2103Solar Activity Report for 2/7/04
- Feb 7, 2004Exit one coronal hole, enter another. The solar wind speed is slowing
down from the latest coronal hole passage. There were some G-1
geomagnetic storm conditions associated with it, and although aurora
weren't widespread, there were some sightings in Canada and Alaska.
Now that that coronal hole has gone, there's another one that has
appeared over the eastern limb of the solar disk. We should begin to
see some of the solar wind gusts from it on or about the 12th. On the
sunspot scene, region 51 has grown rather rapidly from being nearly
invisible a few days ago to now spanning over 4 Earth diameters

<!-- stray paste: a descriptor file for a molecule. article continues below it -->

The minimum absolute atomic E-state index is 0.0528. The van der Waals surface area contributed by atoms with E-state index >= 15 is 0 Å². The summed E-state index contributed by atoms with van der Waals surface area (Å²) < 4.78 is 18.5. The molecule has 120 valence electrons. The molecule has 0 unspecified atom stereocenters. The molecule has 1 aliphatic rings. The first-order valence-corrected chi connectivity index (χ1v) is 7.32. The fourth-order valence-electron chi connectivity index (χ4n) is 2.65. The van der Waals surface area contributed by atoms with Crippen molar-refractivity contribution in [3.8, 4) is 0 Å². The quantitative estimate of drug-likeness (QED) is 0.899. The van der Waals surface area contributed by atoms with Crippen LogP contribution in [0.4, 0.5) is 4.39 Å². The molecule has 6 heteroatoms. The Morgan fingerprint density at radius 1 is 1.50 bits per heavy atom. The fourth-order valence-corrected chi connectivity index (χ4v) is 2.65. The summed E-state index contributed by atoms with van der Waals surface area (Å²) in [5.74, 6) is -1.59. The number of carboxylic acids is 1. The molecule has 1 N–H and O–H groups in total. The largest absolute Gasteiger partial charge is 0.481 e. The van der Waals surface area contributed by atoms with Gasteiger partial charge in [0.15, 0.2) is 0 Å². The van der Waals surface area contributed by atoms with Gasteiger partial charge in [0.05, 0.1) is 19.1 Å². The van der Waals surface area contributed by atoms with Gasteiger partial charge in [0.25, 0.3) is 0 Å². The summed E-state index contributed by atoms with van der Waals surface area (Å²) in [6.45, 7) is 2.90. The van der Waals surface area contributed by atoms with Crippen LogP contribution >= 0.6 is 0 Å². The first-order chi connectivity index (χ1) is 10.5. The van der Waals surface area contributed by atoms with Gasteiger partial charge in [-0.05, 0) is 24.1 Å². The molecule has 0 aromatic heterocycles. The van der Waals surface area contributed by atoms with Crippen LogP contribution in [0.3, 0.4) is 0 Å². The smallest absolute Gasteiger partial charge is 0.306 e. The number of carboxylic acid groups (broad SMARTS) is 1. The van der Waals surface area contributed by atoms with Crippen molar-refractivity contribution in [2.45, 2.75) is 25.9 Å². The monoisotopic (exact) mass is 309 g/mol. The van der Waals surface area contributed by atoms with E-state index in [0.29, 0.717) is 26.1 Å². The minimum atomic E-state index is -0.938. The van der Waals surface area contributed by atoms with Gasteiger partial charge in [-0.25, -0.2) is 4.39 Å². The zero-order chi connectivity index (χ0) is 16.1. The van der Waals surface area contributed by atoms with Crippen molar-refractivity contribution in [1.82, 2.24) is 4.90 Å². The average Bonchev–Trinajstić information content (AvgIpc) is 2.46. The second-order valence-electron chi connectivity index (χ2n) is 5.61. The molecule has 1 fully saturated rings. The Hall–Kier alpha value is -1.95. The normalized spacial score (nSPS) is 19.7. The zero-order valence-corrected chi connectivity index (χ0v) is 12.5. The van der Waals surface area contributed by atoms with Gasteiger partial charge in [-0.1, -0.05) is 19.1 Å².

end-to-end. It has the potential for generating M-class flares.
The solar and geomagnetic conditions are :
NOAA sunspot number : 92
SFI : 111
A index : 8
K index : 1
Solar wind speed : 408.2 km/sec
Solar wind density : 0.9 protons/cc
Solar wind pressure : 0.4 nPa
IMF : 5.6 nT
IMF Orientation : 1.6 nT North
Conditions for the last 24 hours :
No space weather storms were observed for the past 24 hours.
Forecast for the next 24 hours :
No space weather storms are expected for the next 24 hours.
Solar activity forecast :
Solar activity is expected to remain at low levels. Region 551 has the
potential to produce an isolated minor M-class flare.
Geomagnetic activity forecast :
The geomagnetic field is expected to range from quiet to active levels
throughout the period. 9 February may experience isolated minor storm
conditions, at predominantly higher latitudes, due to a recurrent
coronal hole high speed stream.
Recent significant solar flare activity :